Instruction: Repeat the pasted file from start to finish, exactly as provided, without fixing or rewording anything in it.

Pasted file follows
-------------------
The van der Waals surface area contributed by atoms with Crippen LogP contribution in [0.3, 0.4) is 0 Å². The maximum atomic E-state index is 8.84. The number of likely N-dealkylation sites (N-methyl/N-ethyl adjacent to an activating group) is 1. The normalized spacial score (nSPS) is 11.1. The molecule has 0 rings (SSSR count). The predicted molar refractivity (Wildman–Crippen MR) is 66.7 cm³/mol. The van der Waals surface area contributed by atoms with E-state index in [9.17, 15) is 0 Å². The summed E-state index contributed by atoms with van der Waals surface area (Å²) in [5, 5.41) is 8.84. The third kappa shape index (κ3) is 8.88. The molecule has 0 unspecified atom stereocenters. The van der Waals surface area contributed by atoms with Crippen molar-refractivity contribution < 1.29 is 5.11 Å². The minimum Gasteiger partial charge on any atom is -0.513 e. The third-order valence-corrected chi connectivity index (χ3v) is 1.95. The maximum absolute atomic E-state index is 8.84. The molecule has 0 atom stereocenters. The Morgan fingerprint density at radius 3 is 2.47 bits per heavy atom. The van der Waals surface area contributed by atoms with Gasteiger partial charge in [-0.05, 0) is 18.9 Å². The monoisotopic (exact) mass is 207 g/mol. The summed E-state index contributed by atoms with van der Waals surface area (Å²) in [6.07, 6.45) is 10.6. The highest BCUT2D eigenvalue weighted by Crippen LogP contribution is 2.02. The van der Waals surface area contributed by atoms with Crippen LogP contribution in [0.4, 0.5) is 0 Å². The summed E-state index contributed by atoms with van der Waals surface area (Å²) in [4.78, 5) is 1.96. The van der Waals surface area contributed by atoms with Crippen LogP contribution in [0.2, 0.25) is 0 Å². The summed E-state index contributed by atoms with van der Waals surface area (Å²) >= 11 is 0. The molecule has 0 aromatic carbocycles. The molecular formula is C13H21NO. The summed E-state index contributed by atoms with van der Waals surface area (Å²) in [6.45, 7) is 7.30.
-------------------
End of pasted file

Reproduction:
The van der Waals surface area contributed by atoms with Crippen LogP contribution in [0.3, 0.4) is 0 Å². The maximum atomic E-state index is 8.84. The number of likely N-dealkylation sites (N-methyl/N-ethyl adjacent to an activating group) is 1. The normalized spacial score (nSPS) is 11.1. The molecule has 0 rings (SSSR count). The predicted molar refractivity (Wildman–Crippen MR) is 66.7 cm³/mol. The van der Waals surface area contributed by atoms with E-state index in [9.17, 15) is 0 Å². The summed E-state index contributed by atoms with van der Waals surface area (Å²) in [5, 5.41) is 8.84. The third kappa shape index (κ3) is 8.88. The molecule has 0 unspecified atom stereocenters. The van der Waals surface area contributed by atoms with Crippen molar-refractivity contribution < 1.29 is 5.11 Å². The minimum Gasteiger partial charge on any atom is -0.513 e. The third-order valence-corrected chi connectivity index (χ3v) is 1.95. The maximum absolute atomic E-state index is 8.84. The molecule has 0 atom stereocenters. The Morgan fingerprint density at radius 3 is 2.47 bits per heavy atom. The van der Waals surface area contributed by atoms with Gasteiger partial charge in [-0.05, 0) is 18.9 Å². The monoisotopic (exact) mass is 207 g/mol. The summed E-state index contributed by atoms with van der Waals surface area (Å²) in [6.07, 6.45) is 10.6. The highest BCUT2D eigenvalue weighted by Crippen LogP contribution is 2.02. The van der Waals surface area contributed by atoms with Crippen LogP contribution in [0.4, 0.5) is 0 Å². The summed E-state index contributed by atoms with van der Waals surface area (Å²) in [4.78, 5) is 1.96. The van der Waals surface area contributed by atoms with Crippen LogP contribution in [0.2, 0.25) is 0 Å². The summed E-state index contributed by atoms with van der Waals surface area (Å²) >= 11 is 0. The molecule has 0 aromatic carbocycles. The molecular formula is C13H21NO. The summed E-state index contributed by atoms with van der Waals surface area (Å²) in [6.45, 7) is 7.30.